In the way of testing the Lorentz method on a real-life example, we reconstructed the complex PMMA refractive index from an experimental apparent absorbance spectrum^{19}, simultaneously performing shift-, tilt-, curvature-, and scaling corrections of the the raw spectrum. This was accomplished by adding shift-, tilt-, curvature, and scaling parameters as additional fit parameters to the nonlinear optimization algorithm discussed in “Reconstruction of the complex refractive index” section. The result is shown in Fig. 3. Starting the Lorentzian reconstruction algorithm once more with random initial conditions, we obtained reconstructions (red lines) of the real and imaginary parts of the complex PMMA index of refraction in satisfactory agreement with the experimental data (blue lines). This time, the coefficients of determination \(R^2\) (see “Quality of reconstructions” section) are 0.803 and 0.753 for Fig. 3a,b, respectively. While the reconstructions from experimental data are not as good as the reconstructions from numerical \(Q_{\text{ext}}^{(\text{given})} ({{\tilde{\nu }}})\) data (which is to be expected, given the presence of experimental systematic and statistical errors that are not included in simple spectral shift-, tilt-, curvature-, and scaling deformations).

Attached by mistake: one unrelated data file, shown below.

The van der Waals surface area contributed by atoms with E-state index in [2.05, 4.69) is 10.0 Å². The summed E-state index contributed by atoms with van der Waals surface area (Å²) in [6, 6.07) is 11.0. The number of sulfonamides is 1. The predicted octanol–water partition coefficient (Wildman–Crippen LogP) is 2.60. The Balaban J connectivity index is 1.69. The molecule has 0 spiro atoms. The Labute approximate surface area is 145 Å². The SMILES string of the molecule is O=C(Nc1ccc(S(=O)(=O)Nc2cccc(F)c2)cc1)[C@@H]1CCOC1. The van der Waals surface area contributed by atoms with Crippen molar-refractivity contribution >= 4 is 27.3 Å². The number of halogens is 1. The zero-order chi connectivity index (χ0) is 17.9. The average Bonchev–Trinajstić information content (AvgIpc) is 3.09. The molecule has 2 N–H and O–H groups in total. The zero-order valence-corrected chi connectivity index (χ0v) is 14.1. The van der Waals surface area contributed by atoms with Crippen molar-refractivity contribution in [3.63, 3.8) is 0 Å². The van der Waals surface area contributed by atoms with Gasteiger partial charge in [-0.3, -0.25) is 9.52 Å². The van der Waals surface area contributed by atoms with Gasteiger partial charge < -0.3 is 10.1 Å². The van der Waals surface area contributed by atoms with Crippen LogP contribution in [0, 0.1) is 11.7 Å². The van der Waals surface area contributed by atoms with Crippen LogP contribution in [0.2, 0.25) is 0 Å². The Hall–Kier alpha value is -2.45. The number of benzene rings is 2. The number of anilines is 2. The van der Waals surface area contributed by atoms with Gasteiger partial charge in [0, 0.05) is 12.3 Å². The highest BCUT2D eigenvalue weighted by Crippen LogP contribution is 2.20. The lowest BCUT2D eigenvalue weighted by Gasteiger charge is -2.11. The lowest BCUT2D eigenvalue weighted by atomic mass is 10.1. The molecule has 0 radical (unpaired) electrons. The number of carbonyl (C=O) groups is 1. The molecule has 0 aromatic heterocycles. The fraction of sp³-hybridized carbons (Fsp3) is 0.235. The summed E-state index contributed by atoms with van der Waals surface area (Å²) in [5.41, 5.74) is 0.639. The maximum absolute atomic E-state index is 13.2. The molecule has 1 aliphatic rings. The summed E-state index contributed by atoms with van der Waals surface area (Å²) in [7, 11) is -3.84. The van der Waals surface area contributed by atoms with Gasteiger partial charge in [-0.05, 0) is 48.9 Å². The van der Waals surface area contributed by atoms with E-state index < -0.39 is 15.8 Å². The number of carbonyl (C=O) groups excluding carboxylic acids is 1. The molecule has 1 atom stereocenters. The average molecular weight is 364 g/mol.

Figure 3 still confirms that the Lorentz reconstruction algorithm also works for experimental raw spectra that are neither scatter corrected, nor corrected for experimental systematic and random errors. Apparently, as shown in Fig. 3, the algorithm can handle both scatter corrections and experimental errors simultaneously without the need of a reference spectrum or a numerical Kramers–Kronig transformation. Additional wiggles in the reconstructions (red curves), not present in the experimental refractive-index data (blue lines) may be due to spurious oscillations induced by experimental errors in the experimental \(Q_{\text{ext}}^{(\text{given})} ({{\tilde{\nu }}})\) data that served as input for the reconstructions. Similar arguments may apply to peaks in the experimental refractive-index data (blue lines) that are not captured by the reconstructions (red lines). In this case, it is possible that 18 Lorentzians may not be enough for more faithful reconstructions.

### Layered sphere: space-resolved refractive index